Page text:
I don’t think that he planned it this way, but The Scrambler has found a unique way to mark the fifth anniversary of the first, truly monumental BuffaloGolfer.Com sojourn: The American Club. That’s the fancy name for the place that Dustin Johnson might choose to forget, the umbrella for Blackwolf Run and Whistling Straits. It is the most opulent joint I’ve ever bunked, and that includes a number of elite Motel 6 franchises. When I think back to the thread count in the sheets, the support of the mattresses and the absolutely marshmallow-soft pillows, I simultaneously shiver and weep. How can life be so good, for so few, all the time?

The Scrambler flies out of Buffalo-Niagara on Sunday morning, tees it up at The Irish Course that afternoon and the fun begins. He has a caddie reserved (trust me, you want to play these courses with a caddie!) Monday brings the two Blackwolf Run courses and Tuesday, in proper fashion, brings the Straits course with a second caddie. Not only is Scrambler honoring the fifth birthday at nearly the same time of year, he also is playing the courses in the same order that we (Duff, Scrambler and I) did back then. To commemorate in my small way, here are the words I typed after returning to western New York, post Memorial Day, 2006:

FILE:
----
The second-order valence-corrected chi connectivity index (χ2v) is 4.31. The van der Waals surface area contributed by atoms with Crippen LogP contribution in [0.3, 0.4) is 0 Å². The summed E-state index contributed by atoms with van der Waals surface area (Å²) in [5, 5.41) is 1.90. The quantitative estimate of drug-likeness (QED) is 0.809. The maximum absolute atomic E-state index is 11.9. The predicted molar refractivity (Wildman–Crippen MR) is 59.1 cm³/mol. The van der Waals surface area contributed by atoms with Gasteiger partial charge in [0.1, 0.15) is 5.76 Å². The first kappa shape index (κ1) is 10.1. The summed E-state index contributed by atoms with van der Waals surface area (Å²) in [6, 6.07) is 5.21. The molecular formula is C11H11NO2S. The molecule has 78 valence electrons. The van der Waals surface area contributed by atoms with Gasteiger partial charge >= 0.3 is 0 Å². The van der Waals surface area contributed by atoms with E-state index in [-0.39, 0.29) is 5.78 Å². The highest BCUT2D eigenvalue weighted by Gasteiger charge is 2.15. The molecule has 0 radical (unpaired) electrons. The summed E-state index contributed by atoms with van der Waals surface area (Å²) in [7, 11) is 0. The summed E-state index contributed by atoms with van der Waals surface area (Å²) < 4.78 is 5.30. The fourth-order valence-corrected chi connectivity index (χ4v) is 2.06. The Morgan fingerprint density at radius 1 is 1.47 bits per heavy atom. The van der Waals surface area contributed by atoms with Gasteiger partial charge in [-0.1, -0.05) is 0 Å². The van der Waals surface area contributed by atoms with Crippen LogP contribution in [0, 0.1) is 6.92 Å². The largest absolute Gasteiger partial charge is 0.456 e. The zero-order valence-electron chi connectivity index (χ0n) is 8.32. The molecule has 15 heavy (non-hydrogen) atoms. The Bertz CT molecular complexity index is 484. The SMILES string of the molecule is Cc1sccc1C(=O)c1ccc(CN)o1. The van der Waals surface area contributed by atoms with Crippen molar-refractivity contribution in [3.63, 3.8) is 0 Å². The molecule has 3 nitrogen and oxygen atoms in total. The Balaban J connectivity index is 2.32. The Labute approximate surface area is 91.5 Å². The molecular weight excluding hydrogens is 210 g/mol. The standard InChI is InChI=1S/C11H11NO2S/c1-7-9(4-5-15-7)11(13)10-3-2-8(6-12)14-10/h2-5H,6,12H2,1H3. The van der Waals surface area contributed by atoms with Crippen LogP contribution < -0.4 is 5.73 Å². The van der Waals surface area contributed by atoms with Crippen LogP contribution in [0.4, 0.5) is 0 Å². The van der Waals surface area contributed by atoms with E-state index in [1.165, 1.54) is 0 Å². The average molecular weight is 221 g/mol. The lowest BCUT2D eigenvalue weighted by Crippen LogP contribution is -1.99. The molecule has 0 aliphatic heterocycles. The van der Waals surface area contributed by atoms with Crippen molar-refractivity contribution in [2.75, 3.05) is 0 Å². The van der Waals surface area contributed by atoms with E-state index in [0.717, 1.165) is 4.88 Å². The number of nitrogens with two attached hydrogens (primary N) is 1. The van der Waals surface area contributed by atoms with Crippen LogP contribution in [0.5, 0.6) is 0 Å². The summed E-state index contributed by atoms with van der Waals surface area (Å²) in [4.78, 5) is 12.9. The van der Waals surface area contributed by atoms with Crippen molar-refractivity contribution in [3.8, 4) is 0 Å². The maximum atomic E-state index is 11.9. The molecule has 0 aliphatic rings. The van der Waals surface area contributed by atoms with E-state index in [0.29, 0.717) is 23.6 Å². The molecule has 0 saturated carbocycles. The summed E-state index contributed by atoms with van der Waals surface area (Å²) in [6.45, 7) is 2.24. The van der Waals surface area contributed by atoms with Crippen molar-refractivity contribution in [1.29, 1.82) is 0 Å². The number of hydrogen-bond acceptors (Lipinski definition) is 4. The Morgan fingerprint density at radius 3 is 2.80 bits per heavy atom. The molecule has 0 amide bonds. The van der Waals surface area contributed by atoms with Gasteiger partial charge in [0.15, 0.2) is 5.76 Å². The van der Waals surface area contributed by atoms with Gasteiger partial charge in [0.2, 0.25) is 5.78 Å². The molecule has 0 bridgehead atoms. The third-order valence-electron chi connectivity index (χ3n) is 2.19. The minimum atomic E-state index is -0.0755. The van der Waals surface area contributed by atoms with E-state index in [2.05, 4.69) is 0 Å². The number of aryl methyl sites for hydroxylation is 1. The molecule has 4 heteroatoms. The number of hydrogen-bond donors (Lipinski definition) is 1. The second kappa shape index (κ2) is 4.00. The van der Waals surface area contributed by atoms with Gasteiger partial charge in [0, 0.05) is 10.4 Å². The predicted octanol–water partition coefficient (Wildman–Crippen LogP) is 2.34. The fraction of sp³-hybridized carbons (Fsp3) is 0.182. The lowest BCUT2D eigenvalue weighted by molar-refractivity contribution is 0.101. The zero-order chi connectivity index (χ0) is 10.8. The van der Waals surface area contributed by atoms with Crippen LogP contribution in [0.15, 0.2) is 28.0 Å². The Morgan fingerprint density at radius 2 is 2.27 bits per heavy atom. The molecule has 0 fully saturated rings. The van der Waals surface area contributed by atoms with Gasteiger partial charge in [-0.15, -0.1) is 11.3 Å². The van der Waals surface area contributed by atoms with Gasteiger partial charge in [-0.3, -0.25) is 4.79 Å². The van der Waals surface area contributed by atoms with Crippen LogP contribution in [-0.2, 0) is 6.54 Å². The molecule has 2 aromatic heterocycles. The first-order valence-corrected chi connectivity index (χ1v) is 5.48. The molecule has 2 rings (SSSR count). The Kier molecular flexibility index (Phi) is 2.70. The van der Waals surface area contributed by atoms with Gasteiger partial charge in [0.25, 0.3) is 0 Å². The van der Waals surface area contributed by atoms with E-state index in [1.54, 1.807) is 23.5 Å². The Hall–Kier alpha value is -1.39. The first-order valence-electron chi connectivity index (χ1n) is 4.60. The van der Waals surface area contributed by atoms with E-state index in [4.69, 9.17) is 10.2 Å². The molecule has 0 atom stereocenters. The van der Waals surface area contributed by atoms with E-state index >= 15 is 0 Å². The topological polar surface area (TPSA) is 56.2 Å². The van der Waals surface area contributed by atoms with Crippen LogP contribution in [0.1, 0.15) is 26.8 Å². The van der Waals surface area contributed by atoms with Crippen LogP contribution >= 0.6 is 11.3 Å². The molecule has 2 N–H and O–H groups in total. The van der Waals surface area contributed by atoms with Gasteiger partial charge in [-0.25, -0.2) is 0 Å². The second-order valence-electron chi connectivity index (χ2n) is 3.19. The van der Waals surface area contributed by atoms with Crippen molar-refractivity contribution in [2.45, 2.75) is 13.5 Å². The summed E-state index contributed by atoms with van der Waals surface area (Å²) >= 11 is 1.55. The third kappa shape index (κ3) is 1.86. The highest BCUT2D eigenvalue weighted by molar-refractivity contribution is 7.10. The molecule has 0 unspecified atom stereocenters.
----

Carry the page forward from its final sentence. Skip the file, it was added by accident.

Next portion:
Distances are minimized with the continued growth of the internet.  On the user end, we have access to golfing web sites from the entire world.  On the provider end, golf businesses are intent on portraying every last detail lucidly on these web sites.  We live vicariously through the photography and wordsmithing that frame courses such as Old Head in Ireland, resorts of the ilk of Bandon Dunes in Oregon, or The American Club in Kohler, Wisconsin.

There was nothing guarded nor cautious about the enthusiasm that I felt one Friday in May when The Scrambler, Travelin’ Duff and I set off on the eleven-hour journey from Buffalo to Kohler.  Any strains of let-down had disappeared the previous August, when I had visited Bandon, Oregon, to play the three transcendent courses at Mike Keiser’s little place by the sea.  I knew then that things would never be the same, that golf and the trappings at resorts like these would provide an experience of inimitable quality.  In Bandon, Mrs. Mo and I stayed off-resort, in town.  In Kohler, the Three Musketeers would spend three nights amid the luxury created by Herb Kohler.

There’s a lot to be said for Ohio and Indiana, but what I remember most is the flatness.  That is, when I was awake.  I took  the first six-hour shift behind the wheel of Old Gory, the green ’98 caravan that gets me from A to B, then settled in to my captain’s chair for a snooze.  Chicago, like Buffalo, was under construction.  Milwaukee look like an archeological dig.  When we left brew-town in the rearview mirror, sometime around 10 pm CST, I started to look ahead anxiously.